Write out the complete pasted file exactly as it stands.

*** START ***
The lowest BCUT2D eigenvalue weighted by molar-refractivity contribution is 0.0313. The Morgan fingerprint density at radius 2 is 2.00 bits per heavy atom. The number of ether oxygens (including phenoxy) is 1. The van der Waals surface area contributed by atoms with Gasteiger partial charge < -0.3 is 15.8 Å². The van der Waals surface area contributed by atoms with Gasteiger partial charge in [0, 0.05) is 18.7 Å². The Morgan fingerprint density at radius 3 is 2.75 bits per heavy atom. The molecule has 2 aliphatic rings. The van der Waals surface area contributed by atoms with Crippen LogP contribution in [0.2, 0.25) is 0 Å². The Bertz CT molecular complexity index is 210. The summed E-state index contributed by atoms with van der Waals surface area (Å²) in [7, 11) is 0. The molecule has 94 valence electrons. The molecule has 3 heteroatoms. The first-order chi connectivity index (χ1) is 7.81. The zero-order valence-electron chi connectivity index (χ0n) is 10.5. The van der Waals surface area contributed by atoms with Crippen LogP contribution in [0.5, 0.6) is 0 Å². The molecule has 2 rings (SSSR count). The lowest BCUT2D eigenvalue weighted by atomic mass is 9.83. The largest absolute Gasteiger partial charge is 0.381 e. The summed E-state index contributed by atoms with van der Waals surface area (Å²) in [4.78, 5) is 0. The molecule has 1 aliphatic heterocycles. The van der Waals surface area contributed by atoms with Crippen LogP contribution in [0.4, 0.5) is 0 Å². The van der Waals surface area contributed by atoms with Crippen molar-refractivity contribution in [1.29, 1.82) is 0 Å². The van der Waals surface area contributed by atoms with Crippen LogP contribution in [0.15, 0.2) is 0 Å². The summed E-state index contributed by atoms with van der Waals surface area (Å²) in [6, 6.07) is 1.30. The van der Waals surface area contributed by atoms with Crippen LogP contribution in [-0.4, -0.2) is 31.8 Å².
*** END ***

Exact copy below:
The lowest BCUT2D eigenvalue weighted by molar-refractivity contribution is 0.0313. The Morgan fingerprint density at radius 2 is 2.00 bits per heavy atom. The number of ether oxygens (including phenoxy) is 1. The van der Waals surface area contributed by atoms with Gasteiger partial charge < -0.3 is 15.8 Å². The van der Waals surface area contributed by atoms with Gasteiger partial charge in [0, 0.05) is 18.7 Å². The Morgan fingerprint density at radius 3 is 2.75 bits per heavy atom. The molecule has 2 aliphatic rings. The van der Waals surface area contributed by atoms with Crippen LogP contribution in [0.2, 0.25) is 0 Å². The Bertz CT molecular complexity index is 210. The summed E-state index contributed by atoms with van der Waals surface area (Å²) in [7, 11) is 0. The molecule has 94 valence electrons. The molecule has 3 heteroatoms. The first-order chi connectivity index (χ1) is 7.81. The zero-order valence-electron chi connectivity index (χ0n) is 10.5. The van der Waals surface area contributed by atoms with Crippen LogP contribution in [0.5, 0.6) is 0 Å². The molecule has 2 rings (SSSR count). The lowest BCUT2D eigenvalue weighted by atomic mass is 9.83. The largest absolute Gasteiger partial charge is 0.381 e. The summed E-state index contributed by atoms with van der Waals surface area (Å²) in [4.78, 5) is 0. The molecule has 1 aliphatic heterocycles. The van der Waals surface area contributed by atoms with Crippen LogP contribution in [0.4, 0.5) is 0 Å². The van der Waals surface area contributed by atoms with Crippen molar-refractivity contribution in [1.29, 1.82) is 0 Å². The van der Waals surface area contributed by atoms with Crippen LogP contribution in [0.15, 0.2) is 0 Å². The summed E-state index contributed by atoms with van der Waals surface area (Å²) in [6, 6.07) is 1.30. The van der Waals surface area contributed by atoms with Crippen LogP contribution in [-0.4, -0.2) is 31.8 Å².